Mon 10 Dec 2012 - posted by Total Access


A Fife man has been fined after one of his employees fell to his death through the fragile roof of a Markinch warehouse.


At Dunfermline Sheriff Court today, Boyd Lamont (DOB 13/01/1957) from Buckhaven, Fife, was fined a total of  £20,000 for  breaches of Section 2  of the Health and Safety at Work etc Act 1974 and Regulation 3 of the Management of Health and Safety at Work Regulations 1999


The charges concern the death of 32 year old Thomas Sturrock on 29 September 2008. 

Mr Sturrock, and a number of other men, were employed by Boyd Lamont, a self-employed contractor then trading as ‘Special Access Inspection’.  The men were working at height to clean the fragile roof of the warehouse of Tullis Russell Papermaker Ltd in Markinch, Fife.  Boyd Lamont failed to properly assess the risks associated with the work, and failed to provide his men with appropriate safety equipment, such as crawling boards, in order that they could work safely whilst they were on the fragile roof.


On 29 September 2008, Thomas Sturrock was walking on the roof when he fell through it, resulting in his falling approximately 14.5 metres to the concrete floor below.  He died of his injuries at the scene.


Following a lengthy trial at Dunfermline Sheriff Court, Boyd Lamont pled guilty to  failing to ensure the health and safety of his employees, in particular failing to ensure that they were not exposed to risks of injury or death by falling from or through the roof.  He also pled guilty to failing to provide his employees with equipment, information, instruction, training and supervision or a safe system of work for employees carrying out such work at height, and failing to make a suitable and sufficient assessment of the risks to the health and safety of his employees arising from this work.


Following the case, Elaine Taylor, Head of the COPFS Health and Safety Division, said:


“This tragic death could have been avoided if Boyd Lamont had properly assessed the risks associated with the work on the roof, and ensured that his men had were properly trained, resourced and equipped to carry out this work safely.  Work at height involves significant risks and as an employer, Boyd Lamont had a duty to assess and mitigate them.  He completely and utterly failed to do so, and that cost a young man his life.


“Employers must ensure that the risks associated with such work are properly assessed, that appropriate equipment is provided and safe working practices are followed.  Failure to do so can have tragic consequences, as in this case.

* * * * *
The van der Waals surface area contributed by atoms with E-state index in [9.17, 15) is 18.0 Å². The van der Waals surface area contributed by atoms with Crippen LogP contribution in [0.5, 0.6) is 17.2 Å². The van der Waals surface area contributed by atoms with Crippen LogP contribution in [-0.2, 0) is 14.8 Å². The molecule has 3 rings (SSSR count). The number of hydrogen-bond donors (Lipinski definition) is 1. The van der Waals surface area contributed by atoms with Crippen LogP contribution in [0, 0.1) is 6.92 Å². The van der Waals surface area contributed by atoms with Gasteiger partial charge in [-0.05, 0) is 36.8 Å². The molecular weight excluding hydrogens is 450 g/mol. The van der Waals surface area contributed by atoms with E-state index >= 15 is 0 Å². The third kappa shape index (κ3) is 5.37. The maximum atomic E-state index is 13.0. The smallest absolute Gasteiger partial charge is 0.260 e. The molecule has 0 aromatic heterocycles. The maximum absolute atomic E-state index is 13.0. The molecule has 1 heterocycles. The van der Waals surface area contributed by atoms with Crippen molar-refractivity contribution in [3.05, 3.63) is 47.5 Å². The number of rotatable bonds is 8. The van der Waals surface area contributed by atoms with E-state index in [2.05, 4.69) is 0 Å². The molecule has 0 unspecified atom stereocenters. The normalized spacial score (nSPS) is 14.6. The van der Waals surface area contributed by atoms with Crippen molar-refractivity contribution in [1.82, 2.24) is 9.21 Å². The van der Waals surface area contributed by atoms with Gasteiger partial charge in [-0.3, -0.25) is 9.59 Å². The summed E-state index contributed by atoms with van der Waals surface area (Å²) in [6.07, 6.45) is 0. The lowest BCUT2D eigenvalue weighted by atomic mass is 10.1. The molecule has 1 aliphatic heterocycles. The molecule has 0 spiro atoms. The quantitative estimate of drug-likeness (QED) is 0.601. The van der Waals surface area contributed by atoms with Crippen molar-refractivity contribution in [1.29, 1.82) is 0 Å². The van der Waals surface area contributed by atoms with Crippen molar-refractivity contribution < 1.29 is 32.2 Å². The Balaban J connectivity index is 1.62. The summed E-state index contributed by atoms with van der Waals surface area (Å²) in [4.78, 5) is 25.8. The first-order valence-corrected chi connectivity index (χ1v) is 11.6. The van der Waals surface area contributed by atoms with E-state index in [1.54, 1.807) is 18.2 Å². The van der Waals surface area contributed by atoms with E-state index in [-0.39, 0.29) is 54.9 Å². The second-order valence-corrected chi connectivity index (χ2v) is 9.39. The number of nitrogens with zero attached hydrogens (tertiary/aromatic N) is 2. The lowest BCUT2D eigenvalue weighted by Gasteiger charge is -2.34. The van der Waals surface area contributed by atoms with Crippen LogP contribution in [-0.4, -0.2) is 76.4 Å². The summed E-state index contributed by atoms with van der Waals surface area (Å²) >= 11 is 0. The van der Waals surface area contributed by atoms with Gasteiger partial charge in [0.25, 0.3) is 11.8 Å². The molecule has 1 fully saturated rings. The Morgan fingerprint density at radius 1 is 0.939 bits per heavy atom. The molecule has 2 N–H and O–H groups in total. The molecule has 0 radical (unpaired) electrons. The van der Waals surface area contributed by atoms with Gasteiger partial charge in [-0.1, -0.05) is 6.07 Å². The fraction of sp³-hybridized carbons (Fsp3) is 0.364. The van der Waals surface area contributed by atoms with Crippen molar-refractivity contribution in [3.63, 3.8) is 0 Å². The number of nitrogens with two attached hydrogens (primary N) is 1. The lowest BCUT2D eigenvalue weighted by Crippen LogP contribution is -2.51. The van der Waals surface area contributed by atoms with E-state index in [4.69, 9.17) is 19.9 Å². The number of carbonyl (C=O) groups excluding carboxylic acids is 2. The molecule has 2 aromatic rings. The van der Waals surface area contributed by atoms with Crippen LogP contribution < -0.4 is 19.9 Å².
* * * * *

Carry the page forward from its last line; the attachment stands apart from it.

“The charges that Boyd Lamont faced are (if committed after 16 January 2009) now punishable by imprisonment if committed by an individual. Duty holders should be aware of the potential consequences for them of failing in relation to their health and safety obligations.


“Our thoughts today are with the family and friends of Thomas Sturrock”


Mac Young, HM Inspector of Health and Safety, said:


"Work at height carries significant risks and must always be properly planned particularly when it involves fragile roof surfaces.  The contractor failed to properly assess the well known risks from working on or near fragile roof surfaces. He failed to provide a safe system of work, adequate equipment, instruction; information and training, all of which are necessary in order that work on or near fragile surfaces may be carried out safely. This was the worst example I have ever come across due to the total lack of safety measures on the roof.  These failings led directly to the tragic death of Thomas Sturrock in September 2008, when he fell through a fragile roof onto a warehouse floor, a distance of some 14.5 metres."







Further information



1) Tullis Russell, the owners of the site, were fined £260,000 in relation to the death of Mr Sturrock


2) In Scotland the Crown Office and Procurator Fiscal Service has sole responsibility for the raising of criminal proceedings for breaches of health and safety legislation.  Its Health and Safety Division currently has 12 specialist prosecutors in a team of 18 based at three units in Aberdeen, Edinburgh and Glasgow. The Division was officially launched by the Solicitor General in July 2009.


3) The Division deals with all health and safety prosecutions and any Fatal Accident Inquiries requiring specialist health and safety input. Some work-related Fatal Accident Inquiries are dealt with by local Procurator Fiscal Offices, with support from the Division as required.


4)  The Health and Safety Executive is Britain's national regulator for workplace health and safety. It aims to prevent death, injury and ill health. It does so through research, information and advice, promoting training, new or revised regulations and codes of practice, and working with local authority partners by inspection, investigation and enforcement.

Share this:

Categories: Falls from Height   Back

Add a comment - Please note that comments are moderated before being posted.

Current comments

There are currently no comments